Monday, July 4, 2011

AC is Hot

Call it a comeback: Rookie reliever Aaron Crow is an All-Star (
Rookie reliever Louis Coleman played with Crow at Northwest Arkansas last year. And earlier this season, he told a story about Crow and his time with the Naturals.

Crow didn’t really know how to explain the bad outings, Coleman said. He would throw fastballs that moved out of the strike zone, and nothing seemed to be working.

“He would just be like, “Really?” ’ Coleman said.

But now the minor-league struggles are history.
. . .
Crow’s coming-out party has been an unqualified bright spot. He’s the first draft pick of the Dayton Moore era to become an All-Star; the first All-Star from the entire 2009 draft; and perhaps some tangible proof that the Royals’ youth movement is churning out talent.

That’s something — no matter how he ended up on the team.
Aaron Crow: All Star (
What’s so remarkable about that is after a 2010 season where he started at Double A and put up a disappointing 5.66 ERA in 119 innings, then got demoted to High A Wilmington and put up a 5.93 ERA in 44 innings.

After that kind of season, that Crow was anywhere above Double A is amazing in itself, but as a former first round pick (twice) and after a successful college career, the Royals weren’t focused so much on his numbers but on his stuff. He earned a shot in spring training and, after some mechanical tweaks, made the opening day roster out of the bullpen.

Since then, he’s been nearly untouchable.

In 39.2 innings out of the bullpen, he’s produced a 1.36 ERA and has struck out 8.8 batters per nine innings.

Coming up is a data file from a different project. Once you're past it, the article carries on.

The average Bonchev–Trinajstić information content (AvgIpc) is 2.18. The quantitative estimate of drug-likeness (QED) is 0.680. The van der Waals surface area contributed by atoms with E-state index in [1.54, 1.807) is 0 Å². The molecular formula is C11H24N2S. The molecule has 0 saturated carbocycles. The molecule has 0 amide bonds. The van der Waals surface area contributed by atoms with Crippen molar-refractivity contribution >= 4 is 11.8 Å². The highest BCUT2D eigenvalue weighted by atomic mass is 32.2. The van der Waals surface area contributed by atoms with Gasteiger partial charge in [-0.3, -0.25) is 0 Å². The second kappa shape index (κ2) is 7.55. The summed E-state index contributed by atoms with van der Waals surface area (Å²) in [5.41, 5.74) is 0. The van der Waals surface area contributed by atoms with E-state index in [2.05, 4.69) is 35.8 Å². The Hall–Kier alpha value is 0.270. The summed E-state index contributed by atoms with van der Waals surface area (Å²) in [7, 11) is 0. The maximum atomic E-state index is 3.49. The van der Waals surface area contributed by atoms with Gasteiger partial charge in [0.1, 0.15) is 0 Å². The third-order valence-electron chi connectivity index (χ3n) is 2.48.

Aaron Crow validates Dayton Moore's draft strategy (
Crow - the Royals' first round selection in 2009 - becomes the first Dayton Moore draftee to be named an All-Star, surprising the many who thought Hilton Richardson would achieve that feat. Here is the excitement we exhibited when Aaron Crow was drafted by the Royals. Clearly, this All-Star selection validates everything Dayton Moore has done in the draft. Congratulations Dayton, you've earned this.

A few thoughts on the just unveiled All-Star rosters (Big League Stew)
Middle relievers are the new black: It's hard to find any positives with All-Star games determining home-field advantage in the World Series, but it has raised the profile of good middle relievers. Since the outcomes matter, the managers are putting more thought into roster construction and that has meant guys like Jonny Venters(notes), Tyler Clippard(notes) and Aaron Crow(notes) get on the teams even though they're not closers. In related news, the agents for those players are turning unexpected cartwheels today.
2011 American League All-Stars: A to W (
Aaron Crow, Royals: Second All-Star born in Topeka, Kansas. The other was Ross Grimsley of the 1978 Expos. It’s the sixth year in a row that a Royals pitcher has made the All-Star team.
Joel Hanrahan, Aaron Crow Make 2011 MLB All-Star Game, Invoke Ghosts Of Nationals' Past (
Crow, of course, is another story entirely. The Nationals took him with the ninth pick in the 2009 draft on account of him being one of the top pitchers in the draft. But the Nationals never signed him, haggling over several hundred thousand dollars and coming up short. Crow went back into the draft, and was taken 12th overall by the Kansas City Royals. He signed there, and this season, he's been fantastic, posting a 1.36 ERA out of the bullpen.

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